• Section 12: Aquaculture
  • Section 13: Human impact on marine ecosystems
  • Section 14: Marine conservation and ecotourism
  • Section 15: Marine biotechnology

Assessment:​
Pupils write two externally set exams at the end of the first year (papers 1 and 2) and a further two at the end of the second year (papers 3 and 4).

  • Paper 1: Structured Questions                                                        
  • Paper 2: Data-handling and Long Answer Questions
  • Paper 3: Structured Questions                                                     
  • Paper 4: Data-handling and Long Answer Questions​

Physics

Entry:
In order to be considered for entry to this course, students should have at least a grade B in IGCSE Physics, a grade 1 in CXC Physics, or at least a AB in the double award science with strong performance in the physics component.  If a student wishes to study a physics related subject at university it is recommended that mathematics is also chosen.

Overview:
The A-level Physics course aims to provide pupils with sufficient knowledge and understanding in physics to become confident citizens in a technological world and to encourage pupils to take an informed interest in matters of scientific import. Practical work features heavily throughout the course, allowing pupils to develop a range of practical skills and a concern for accuracy, precision and reliability. Students are taught in fully equipped laboratories and are expected to use and become proficient with all the subject specific apparatus and IT equipment available.
 
Course Content:
  • Section 1: General Physics
  • Section 2: Newtonian Mechanics
  • Section 3: Matter
  • Section 4: Oscillations and Waves
  • Section 5: Electricity and Magnetism
  • Section 6: Modern Physics
  • Section 7: Gathering and Communicating Information
Assessment:
Pupils write three externally set exams at the end of the first year (papers 1, 2 and 3) and two more at the end of the second year (papers 4 and 5).
  • Paper 1: Multiple-choice                                                    
  • Paper 2: Structured Questions
  • Paper 3: Advanced Practical Skills
  • Paper 4: Structured Questions
  • Paper 5: Planning, Analysis and Evaluation

Business Studies

Entry:​
Students who have previously studied the subject at GCSE/ CXC and attained a B/level 2 or higher will be given preference. Students who have not studied the subject before are also welcome to apply. In order to be considered for entry to this course students should have at least an IGCSE grade B or CXC 2 in English Language and IGCSE grade B or CXC 2 in Mathematics.
 
Overview:
A Level Business Studies is accepted by universities and employers all over the world as proof of essential knowledge and entrepreneurial ability. The wide-ranging nature of the course encourages hard-working students to follow a variety of career paths in business, law, tourism, sport and entertainment amongst others. .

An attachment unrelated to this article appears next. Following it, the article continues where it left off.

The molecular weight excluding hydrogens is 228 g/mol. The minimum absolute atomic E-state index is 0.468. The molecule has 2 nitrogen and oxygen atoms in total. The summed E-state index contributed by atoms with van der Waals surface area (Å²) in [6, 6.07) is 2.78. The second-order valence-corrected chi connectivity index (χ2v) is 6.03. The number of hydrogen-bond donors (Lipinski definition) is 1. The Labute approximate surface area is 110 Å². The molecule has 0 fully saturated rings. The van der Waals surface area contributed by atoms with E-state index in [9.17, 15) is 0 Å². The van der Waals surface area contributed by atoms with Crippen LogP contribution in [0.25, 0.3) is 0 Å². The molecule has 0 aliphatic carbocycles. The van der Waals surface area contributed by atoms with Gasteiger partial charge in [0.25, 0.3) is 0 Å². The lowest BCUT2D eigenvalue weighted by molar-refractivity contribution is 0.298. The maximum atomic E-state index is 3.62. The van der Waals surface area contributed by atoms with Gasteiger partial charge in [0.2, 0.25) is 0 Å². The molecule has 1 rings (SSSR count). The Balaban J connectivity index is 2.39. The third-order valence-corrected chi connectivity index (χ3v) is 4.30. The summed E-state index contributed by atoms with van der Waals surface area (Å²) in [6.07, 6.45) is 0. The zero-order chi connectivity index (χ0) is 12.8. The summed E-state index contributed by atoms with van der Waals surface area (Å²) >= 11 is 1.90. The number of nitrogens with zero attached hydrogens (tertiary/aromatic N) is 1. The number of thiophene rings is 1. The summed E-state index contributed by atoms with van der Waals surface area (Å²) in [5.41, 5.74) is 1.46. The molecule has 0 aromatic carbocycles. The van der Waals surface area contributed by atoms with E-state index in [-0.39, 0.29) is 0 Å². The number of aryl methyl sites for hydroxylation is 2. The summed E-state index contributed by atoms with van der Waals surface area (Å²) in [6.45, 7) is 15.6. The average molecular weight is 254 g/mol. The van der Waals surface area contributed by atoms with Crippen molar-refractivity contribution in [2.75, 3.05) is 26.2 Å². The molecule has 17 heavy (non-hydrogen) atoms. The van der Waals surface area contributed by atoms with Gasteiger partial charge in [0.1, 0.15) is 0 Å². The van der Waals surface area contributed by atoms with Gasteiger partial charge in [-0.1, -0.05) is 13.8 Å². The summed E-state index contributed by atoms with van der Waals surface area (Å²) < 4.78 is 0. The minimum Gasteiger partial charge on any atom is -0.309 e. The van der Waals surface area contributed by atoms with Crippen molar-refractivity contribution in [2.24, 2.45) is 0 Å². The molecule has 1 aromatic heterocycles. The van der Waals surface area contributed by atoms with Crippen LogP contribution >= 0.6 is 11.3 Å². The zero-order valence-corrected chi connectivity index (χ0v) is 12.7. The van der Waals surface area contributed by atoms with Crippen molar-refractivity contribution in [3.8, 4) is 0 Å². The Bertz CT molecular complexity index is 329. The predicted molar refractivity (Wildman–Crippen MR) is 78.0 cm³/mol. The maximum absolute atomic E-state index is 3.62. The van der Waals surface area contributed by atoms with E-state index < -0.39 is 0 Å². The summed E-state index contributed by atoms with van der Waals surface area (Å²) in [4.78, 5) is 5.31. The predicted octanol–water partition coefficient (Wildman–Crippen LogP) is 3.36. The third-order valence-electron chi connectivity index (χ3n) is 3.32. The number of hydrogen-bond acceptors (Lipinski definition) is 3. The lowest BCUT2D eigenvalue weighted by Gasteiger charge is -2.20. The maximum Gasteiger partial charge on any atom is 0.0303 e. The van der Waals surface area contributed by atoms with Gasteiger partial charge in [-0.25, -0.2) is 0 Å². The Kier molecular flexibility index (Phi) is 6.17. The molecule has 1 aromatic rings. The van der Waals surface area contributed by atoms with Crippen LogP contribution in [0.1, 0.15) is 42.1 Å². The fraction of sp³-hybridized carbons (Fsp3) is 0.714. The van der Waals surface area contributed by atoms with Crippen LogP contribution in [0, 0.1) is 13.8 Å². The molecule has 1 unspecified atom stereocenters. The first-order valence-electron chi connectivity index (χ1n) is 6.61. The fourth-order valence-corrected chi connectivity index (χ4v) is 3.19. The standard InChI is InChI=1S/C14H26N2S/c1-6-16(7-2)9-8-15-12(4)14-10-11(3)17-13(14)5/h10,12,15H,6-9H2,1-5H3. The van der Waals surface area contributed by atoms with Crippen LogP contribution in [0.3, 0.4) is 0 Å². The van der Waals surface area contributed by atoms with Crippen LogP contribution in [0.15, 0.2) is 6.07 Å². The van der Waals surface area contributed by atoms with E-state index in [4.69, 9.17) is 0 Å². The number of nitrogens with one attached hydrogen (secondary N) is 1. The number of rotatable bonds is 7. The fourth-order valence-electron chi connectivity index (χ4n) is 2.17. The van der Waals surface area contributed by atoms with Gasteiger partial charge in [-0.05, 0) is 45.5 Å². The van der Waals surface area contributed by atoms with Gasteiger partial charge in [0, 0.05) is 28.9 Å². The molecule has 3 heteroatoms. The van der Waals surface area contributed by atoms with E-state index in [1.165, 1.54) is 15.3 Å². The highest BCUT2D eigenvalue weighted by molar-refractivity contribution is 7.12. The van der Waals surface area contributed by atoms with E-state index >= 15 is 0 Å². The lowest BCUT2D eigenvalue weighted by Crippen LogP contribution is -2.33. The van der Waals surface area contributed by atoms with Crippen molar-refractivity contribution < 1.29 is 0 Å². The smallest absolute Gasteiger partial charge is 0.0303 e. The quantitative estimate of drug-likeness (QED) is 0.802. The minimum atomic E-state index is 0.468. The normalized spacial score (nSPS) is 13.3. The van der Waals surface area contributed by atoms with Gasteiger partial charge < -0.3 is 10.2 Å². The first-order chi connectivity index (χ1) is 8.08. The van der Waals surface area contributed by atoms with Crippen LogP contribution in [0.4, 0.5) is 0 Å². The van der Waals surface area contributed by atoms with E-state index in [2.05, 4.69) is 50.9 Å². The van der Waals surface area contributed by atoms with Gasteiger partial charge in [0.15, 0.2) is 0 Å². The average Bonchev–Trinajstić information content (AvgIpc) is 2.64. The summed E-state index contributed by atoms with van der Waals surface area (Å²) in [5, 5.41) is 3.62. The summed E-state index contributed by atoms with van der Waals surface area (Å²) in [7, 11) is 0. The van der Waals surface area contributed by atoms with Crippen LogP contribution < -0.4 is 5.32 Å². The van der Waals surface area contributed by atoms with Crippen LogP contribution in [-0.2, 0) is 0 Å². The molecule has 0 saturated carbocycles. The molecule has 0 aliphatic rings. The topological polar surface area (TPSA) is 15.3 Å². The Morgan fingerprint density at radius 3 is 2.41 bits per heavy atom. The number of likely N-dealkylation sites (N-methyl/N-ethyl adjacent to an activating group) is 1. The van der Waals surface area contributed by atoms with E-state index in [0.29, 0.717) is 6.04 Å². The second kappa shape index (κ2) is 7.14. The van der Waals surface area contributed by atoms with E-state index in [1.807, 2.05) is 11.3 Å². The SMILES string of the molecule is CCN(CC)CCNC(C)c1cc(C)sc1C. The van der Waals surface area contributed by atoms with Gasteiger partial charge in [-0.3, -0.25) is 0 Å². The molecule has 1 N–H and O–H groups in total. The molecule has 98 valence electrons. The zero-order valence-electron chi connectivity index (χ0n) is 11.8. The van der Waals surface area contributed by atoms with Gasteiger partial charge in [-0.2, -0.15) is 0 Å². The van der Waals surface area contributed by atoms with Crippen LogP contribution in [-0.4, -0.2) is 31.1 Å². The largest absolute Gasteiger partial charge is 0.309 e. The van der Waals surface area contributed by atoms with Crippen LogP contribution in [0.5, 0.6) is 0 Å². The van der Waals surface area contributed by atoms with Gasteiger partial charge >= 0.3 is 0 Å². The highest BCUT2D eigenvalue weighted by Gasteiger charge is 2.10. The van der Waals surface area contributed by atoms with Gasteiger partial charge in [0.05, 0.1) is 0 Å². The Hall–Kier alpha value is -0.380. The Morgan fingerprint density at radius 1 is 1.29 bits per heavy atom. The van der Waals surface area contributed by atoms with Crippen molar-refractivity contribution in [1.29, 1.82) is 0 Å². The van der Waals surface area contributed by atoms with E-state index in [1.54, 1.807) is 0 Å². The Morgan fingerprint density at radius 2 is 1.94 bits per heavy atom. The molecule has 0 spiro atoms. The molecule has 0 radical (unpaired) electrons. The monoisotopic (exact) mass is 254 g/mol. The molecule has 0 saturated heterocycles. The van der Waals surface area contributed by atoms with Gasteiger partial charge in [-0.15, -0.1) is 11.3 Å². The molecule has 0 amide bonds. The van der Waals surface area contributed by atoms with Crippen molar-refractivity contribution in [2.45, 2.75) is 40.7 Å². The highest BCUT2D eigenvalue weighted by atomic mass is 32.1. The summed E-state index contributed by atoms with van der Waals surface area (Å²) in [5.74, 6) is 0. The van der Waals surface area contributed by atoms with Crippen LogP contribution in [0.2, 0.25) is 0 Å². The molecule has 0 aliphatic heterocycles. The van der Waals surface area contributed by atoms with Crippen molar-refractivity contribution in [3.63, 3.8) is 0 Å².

The Business Studies syllabus enables candidates to understand and appreciate the nature and scope of business, and the role business plays in society.
 
The syllabus covers economic, environmental, ethical, governmental, legal, social and technological issues, and encourages a critical understanding of organisations, the markets they serve and the process of adding value. Candidates examine the management of organisations and, in particular, the process of decision-making in the context of a dynamic external environment.
 
Course Content:
  • Business and its environment 
  • People in organisations
  • Marketing
  • Operations and project management
  • Finance & accounting
  • Strategic management
 Assessment:
  • At the end of Year 12, students will sit two papers (both 1 hour 15 minutes in length) based on short answer, data response and a choice of essay questions.
  • At the end of Year 13, students sit one paper (three hours in length) based on data response and a choice of essay questions.
  • The Year 12 papers make up 100% of the AS level grade and 50% of the overall two year
  • A2 grade.​

Economics

Entry                                                                                    
In order to be considered for entry to this course students should have at least an IGCSE grade B or CXC 2 in English Language and IGCSE grade B or CXC 2 in Mathematics. No previous subject knowledge is required but preference will be given to students with previous exam knowledge.
 
Overview
Success in Cambridge International A Level & AS Level Economics is accepted by universities and employers as proof of essential knowledge and ability. Successful Cambridge International A & AS Level candidates gain lifelong skills, including: